How Much Disincentive Is Too Much?

Matt Zwolinksi wrote a brief in favor of the BIG. I replied. Matt responded to objections raised by Robert H. Frank and me.  This is my reply to Matt, with respect to the parts of his response directed to my arguments.

In his current response, Matt now accepts that it is “uncontroversial” that the Negative Income Tax (NIT) has been shown in randomized experiments to cause a reduction in work effort.  But he first raises some technical issues: (1) the decrease was small, (2) it was caused primarily by non-employed people remaining unemployed longer, (3) it would be less under an unconditional BIG, and (4) it was subject to bias because it was survey-based, and that under alternative measurements using administrative data, “much of the apparent unemployment effect disappeared altogether.” [italics in original].  He then proceeds to return to the argument in the alternative from his original essay that a reduction in work is not necessarily a bad thing.  I’ll address the technical issues first, and then move on to the values argument.

Matt’s technical issue (4) seems to undercut his acceptance that a reduction in work effort in these experiments was uncontroversial.  To my knowledge, two of the NIT experiments were subject to post hoc reanalysis in which administrative data was used after the fact to try to create different impact estimates that were then compared to survey-based estimates.  Contrary to my reading of Matt’s statement, in neither case would the administrative data have made the unemployment effect “disappear altogether.”  Even according to the paper that Matt cites as evidence, in one of these experiments “much” of the employment effect would disappear if measured using administrative data, and in the other the change in effect was “somewhat smaller.”  The NIT experiments were designed from the start to measure effects using surveys (and often in fact set up a parallel tracking system), and it turns out that there are general pros and cons to using survey versus administrative data in social experiments.  Further, as I reviewed in Uncontrolled, the later series of more than 30 welfare experiments in the 1990s were designed from the beginning to be read using administrative data, and these experiments consistently found that the absence of work requirements led to statistically significantly lower employment and earnings using this data.  There is no credible interpretation of the NIT experiments and later welfare reform experiments in which we do not observe a causal reduction in work effort in response to the elimination of various kinds of work requirements.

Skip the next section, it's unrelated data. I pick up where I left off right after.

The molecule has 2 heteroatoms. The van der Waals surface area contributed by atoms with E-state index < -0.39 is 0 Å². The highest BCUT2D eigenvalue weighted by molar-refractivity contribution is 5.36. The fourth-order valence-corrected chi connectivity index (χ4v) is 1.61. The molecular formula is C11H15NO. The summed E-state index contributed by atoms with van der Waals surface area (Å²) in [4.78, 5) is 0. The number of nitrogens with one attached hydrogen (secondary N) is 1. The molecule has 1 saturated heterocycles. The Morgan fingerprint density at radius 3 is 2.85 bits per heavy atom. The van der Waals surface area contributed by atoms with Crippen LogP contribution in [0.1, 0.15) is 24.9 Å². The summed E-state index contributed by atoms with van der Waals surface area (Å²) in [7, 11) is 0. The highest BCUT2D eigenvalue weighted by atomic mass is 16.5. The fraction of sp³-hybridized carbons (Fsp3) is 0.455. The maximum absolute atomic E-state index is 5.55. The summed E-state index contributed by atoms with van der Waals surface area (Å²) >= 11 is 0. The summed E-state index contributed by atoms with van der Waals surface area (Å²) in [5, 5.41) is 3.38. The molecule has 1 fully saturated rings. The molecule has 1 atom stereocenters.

Matt says, however, that this reduction in work effort was small and would be even smaller under an unconditional BIG.  One problem with this is that the NIT experiments measured the impact of this policy change versus the baseline of the American welfare system circa 1975.  The current welfare system has much more stringent work requirements, which were proved in the1990s welfare experiments to increase work effort. Therefore a hypothetical 2014 BIG would be expected to have a larger reduction in work than the same system would have had in 1975.  I understand (though I do not accept) Matt’s argument from theory that somehow a truly unconditional BIG would partially offset this, because it would have, ceteris paribus, less impact on work effort.  I think any rational observer should remain unconvinced on this theoretical point until it is demonstrated experimentally – unlike similar theories that were disproved in the original NIT experiments.

In the end, all of these debates are about quantity, not sign.  All reliable evidence seems clear that a BIG would reduce work effort. 

This brings us to the second part of Matt’s argument – less work would not necessarily be a bad thing.  As Matt correctly notes, this is not completely independent of the size of the work reduction.  If a BIG would cause a total reduction of one person-hour per year in all of America, it would technically reduce work, but would presumably not matter to us.  Matt argues, again correctly, that we must compare the costs of work reduction (and presumably other drawbacks) to the benefits created by a BIG.

But Matt’s argument breaks down both in the method of measurement of this trade-off, and in where he places the burden of proof.

With respect to method, I think the key passage form Matt’s response is the following:

Work is a central component of both personal and social well-being. But it is not the only component. And it may well be a component that we, as individuals and as a culture, tend to err on the side of over­-valuing. [Italics in original]